Photo by Tim Korn

While the MTA has an official Arts & Design team that commissions and curates the permanent and temporary art installations in the New York City subway, an unofficial “MTA Museum” has been launched by two college students in New York City focusing on, well, the unsung detritus that makes up a part of the subway experience for the common straphanger. This includes materials like chewing gum, trash, urine, mucus, food, alcohol, buttock prints, and more. The project is curated formally just like an exhibition in an art museum, with description cards that include title, date, provenance, and a QR code that leads to an audio guide.

So far, the museum has selected stations in a particularly unrestored state like the Chambers Street-Brooklyn Bridge J/Z station (a stop on our Underground tour of the NYC Subway), the Bedford Ave L station, the Astor Place station, and 14th Street/6th Avenue. More installations are on the way and you can follow the updates with the hashtag #MTAMuseum.

Photo by Tim Korn

The titles are fun, sometimes referencing fine art practices like “Untitled | Drip Art,” and “Untitled | Butt Pattern.” Other titles include “Of Mice and Men,” “Stairway to Heaven,” “Oasis of Concrete,” “We Got You Man” (with an empty gold frame), “Concrete Jungle Dreams of Bubble Gum,” “What Dreams Are Made Of.”

 

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The description of “We Got You Man” states, “This accidental masterpiece was created by a Williamsburg hipster after a multiple rounds of PBRs just hours after his 21st birthday.” A binge evening most New Yorkers have experienced, whether as a participant or stranger bystander. “Stairway to Heaven,” is placed on a column at Bedford Ave just before the staircase, with the statement , “At the turn of the century, the MTA installed these analog climbing structures to empower New Yorkers without access to gym memberships or personal trainers. These architectural pieces also helped because there weren’t elevators yet.”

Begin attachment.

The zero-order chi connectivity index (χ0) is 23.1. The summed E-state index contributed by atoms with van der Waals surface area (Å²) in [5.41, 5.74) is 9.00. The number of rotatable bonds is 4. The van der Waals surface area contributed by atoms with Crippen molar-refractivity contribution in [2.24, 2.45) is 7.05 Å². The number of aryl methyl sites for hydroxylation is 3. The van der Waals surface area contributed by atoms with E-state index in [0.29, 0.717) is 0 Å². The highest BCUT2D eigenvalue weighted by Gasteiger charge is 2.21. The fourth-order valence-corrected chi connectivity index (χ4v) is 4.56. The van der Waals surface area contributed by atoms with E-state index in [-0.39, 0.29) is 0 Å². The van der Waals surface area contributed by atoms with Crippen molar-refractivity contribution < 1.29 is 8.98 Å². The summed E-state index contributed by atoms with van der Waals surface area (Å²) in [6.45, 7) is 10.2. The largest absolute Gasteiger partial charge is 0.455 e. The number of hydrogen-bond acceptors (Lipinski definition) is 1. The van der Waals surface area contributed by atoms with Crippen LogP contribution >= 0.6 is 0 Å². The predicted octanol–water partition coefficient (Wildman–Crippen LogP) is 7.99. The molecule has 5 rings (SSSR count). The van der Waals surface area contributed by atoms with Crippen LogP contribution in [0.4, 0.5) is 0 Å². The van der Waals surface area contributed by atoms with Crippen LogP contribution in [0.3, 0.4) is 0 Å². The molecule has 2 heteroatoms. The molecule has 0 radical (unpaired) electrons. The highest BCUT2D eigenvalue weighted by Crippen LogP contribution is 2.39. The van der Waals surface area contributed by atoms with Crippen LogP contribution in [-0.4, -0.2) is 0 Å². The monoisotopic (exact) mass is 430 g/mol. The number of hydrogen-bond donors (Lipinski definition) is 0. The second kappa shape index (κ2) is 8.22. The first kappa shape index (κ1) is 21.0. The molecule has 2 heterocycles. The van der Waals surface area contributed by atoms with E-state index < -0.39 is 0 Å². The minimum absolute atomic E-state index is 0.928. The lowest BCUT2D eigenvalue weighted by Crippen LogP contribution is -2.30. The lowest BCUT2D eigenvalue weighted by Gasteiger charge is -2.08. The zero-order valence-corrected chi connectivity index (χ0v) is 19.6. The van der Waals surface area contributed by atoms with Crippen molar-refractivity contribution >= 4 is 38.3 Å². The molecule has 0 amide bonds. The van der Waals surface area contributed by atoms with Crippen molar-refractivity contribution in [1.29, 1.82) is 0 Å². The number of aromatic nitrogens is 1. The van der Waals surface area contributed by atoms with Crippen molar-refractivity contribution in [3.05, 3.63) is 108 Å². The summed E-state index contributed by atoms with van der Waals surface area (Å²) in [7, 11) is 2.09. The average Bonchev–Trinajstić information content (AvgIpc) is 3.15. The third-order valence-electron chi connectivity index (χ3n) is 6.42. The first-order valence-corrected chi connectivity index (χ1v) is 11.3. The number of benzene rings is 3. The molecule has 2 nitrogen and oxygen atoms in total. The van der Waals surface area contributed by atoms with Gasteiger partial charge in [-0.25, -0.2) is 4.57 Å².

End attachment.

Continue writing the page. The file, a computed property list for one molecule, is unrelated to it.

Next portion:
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“Untitled | Drip Art” connects the water stains to actual art history: “These patterns were created via gravity and other natural processes over a period of decades. The drip patterns are a possible homage to the drip paintings of Abstract Expressionist Jackson Pollock, who received his formal training at the Art Students League of New York in Manhattan.” “Of Mice and Men,” is a “live installation” that “captures the essence of the daily NY hustle in a literal rat race. Live cockroaches were used to add further political commentary to the piece.”

 

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“Concrete Jungle Bubble Gum,” featuring a dense pattern of gum remnants is described as “inspired by Japanese artist Yayoi Kusama, these black organic shapes coated with saliva were transformed into an everyday creative masterpiece when spat on the floor.” “Untitled | Butt Pattern” is “a political statement on transit and the concept of rest, millions of New Yorkers collaborated over a period of decades to meticulously create these unique patterns using only their posteriors.” And “What Dreams Are Made Of,” another pillar at Bedford Avenue, “represents a piece of live collaborative art, and has been slowly created over 114 years with hundreds of layers of paints, graffiti and New Yorkers’ bodily secretions.”

Next, check out the Top 10 Secrets of the NYC Subway.

 MTA Museum, subway

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